In Memoriam and Discussion of Kurdish Politics at UCF

Dr. Najmaldin Karim holding a press conference in 2017.

The Kurdish Political Studies Program (KPSP) at the School of Politics, Security, and International Affairs (SPSIA) hosted its annual Kurdish forum on November 20, 2020, during the UCF Global-sponsored International Education Week. The forum was dedicated to the memory of Dr. Najmaldin Karim (1949-2020). Dr. Karim was the former Governor of Kirkuk, Iraq, and a neurosurgeon in Washington D.C. KPSP exists thanks to his vision and generous support.

After the introductory remarks of Dr. Kerstin Hamann, Pegasus Professor & SPSIA Director at UCF, Ambassador Peter Galbraith, Dr. Gazi B. Zibari, and Joe Reeder, former US Under Secretary of the Army, reflected on the legacy of Dr. Karim and his achievements. A highly successful neurosurgeon, Dr. Karim remained dedicated to the Kurdish cause and people throughout his whole life. After these remarks, Dr. Hamann announced the new recipients of the Dr. Najmaldin Karim Fellowship, established in 2017: Sophia Griemert, a Biomedical Science major and a Cultural Anthropology minor, in spring 2021 and Mohammed Al Awwad, a Political Science major and a Philosophy minor, in fall 2021.

The panel event, moderated by Dr. Güneş Murat Tezcür, UCF’s Jalal Talabani Chair, had two distinguished speakers: Dr. Mesut Yeğen, Professor at Istanbul Şehir University, and Dr. Michiel Leezenberg, Professor at the University of Amsterdam. In his talk titled “Ethnopolitics to Geopolitics: The Turkish State and the Kurdish Question since 2015,” Dr. Yeğen discussed the five novel geopolitical components to consider when rethinking the Kurdish question in contemporary Turkey. The primary component is the revisionist foreign policy in Turkey after 2011. Turkey has been involved in cross-border military operations and supports proxy borders in several regional countries. Next, Turkey has substituted the authority of Iraqi and Syrian governments in border zones. Third, Turkey has established administrative governance that makes non-Turkish citizens subjects to its ideological and repressive apparatuses. Fourth, Turkey pursues demographic policies that result in the resettlement of Iraqi and Syrian Kurds. Finally, the Kurdish question in Turkey is now governed via perpetual emergency rule. Yeğen also commented on the sustainability of this geopolitical approach and pointed out the complex interplay of internal and external factors. As long as the regional political vacuum remains and the ties between Kurds around the region stay strong, the geopolitical approach will remain central to how Turkey deals with the Kurdish question domestically and externally.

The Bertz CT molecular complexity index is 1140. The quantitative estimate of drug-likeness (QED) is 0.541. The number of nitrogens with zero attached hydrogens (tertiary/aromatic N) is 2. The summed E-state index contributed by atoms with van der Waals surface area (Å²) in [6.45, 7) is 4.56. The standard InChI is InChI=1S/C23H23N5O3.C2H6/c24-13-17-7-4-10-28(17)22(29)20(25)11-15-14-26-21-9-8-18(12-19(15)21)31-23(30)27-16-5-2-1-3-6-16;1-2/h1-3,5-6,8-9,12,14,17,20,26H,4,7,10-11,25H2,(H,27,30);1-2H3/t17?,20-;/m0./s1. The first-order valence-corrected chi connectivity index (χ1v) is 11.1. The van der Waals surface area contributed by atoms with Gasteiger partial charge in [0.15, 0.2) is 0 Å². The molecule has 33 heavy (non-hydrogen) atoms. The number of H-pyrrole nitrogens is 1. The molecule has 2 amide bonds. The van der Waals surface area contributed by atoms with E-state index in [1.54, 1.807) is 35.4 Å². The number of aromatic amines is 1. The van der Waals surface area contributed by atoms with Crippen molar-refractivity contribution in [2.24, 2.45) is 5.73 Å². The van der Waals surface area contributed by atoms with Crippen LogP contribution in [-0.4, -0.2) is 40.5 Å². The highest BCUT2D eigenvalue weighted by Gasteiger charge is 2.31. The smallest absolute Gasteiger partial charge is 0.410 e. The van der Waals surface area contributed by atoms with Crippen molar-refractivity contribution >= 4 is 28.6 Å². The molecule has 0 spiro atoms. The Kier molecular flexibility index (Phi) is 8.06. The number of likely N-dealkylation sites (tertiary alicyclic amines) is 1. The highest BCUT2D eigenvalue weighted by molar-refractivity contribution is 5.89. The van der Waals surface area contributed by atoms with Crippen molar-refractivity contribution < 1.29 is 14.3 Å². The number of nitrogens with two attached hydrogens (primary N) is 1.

In his talk titled “Beyond Oil: The Political Economy of the Kurdistan Region of Iraq,” Dr. Leezenberg argued that both Iraqi Kurdistan and Kurdish areas of Turkey have distinctive economic characteristics. In particular, he assessed the impacts of political economy on the relations between ruling parties and citizens in Iraqi Kurdistan. After offering a historical overview of the developments shaping economic relations in the region, he asked a series of questions about the limits of public protests in achieving change in the region. To address these questions, he suggested that the peculiar nature of political-economic relations need to be studied despite the lack of statistical data. Since the 1990s, the Iraqi Kurdistan economy has still not fully incorporated into the global capitalist system. Almost all transactions are conducted in cash with little transparency. Oil exports provide a crucial income but have to be sold on the black market because of the legal complications with the Iraqi government. The rise of a new bourgeoisie has generated new dependencies and clientelist relations limiting the role of this class in triggering political change. Similarly, the political mobilization capacity of Kurdish youth has remained unfilled. Leezenberg concluded by noting that the Kurdistan region is far from being economically independent even if its moral right to sovereignty is undisputed. The panel ended with a lively discussion with the audience.

The video streaming of the forum is available on the Kurdish Political Studies Program YouTube channel. To stay updated about the events, follow KPSP on Facebook (@KPSPatUCF), or visit the website.


Written by Sara Belligoni, Ph.D. Candidate in Security Studies at the School of Politics Security and International Affairs and Graduate Research Assistant at the Kurdish Political Studies Program.


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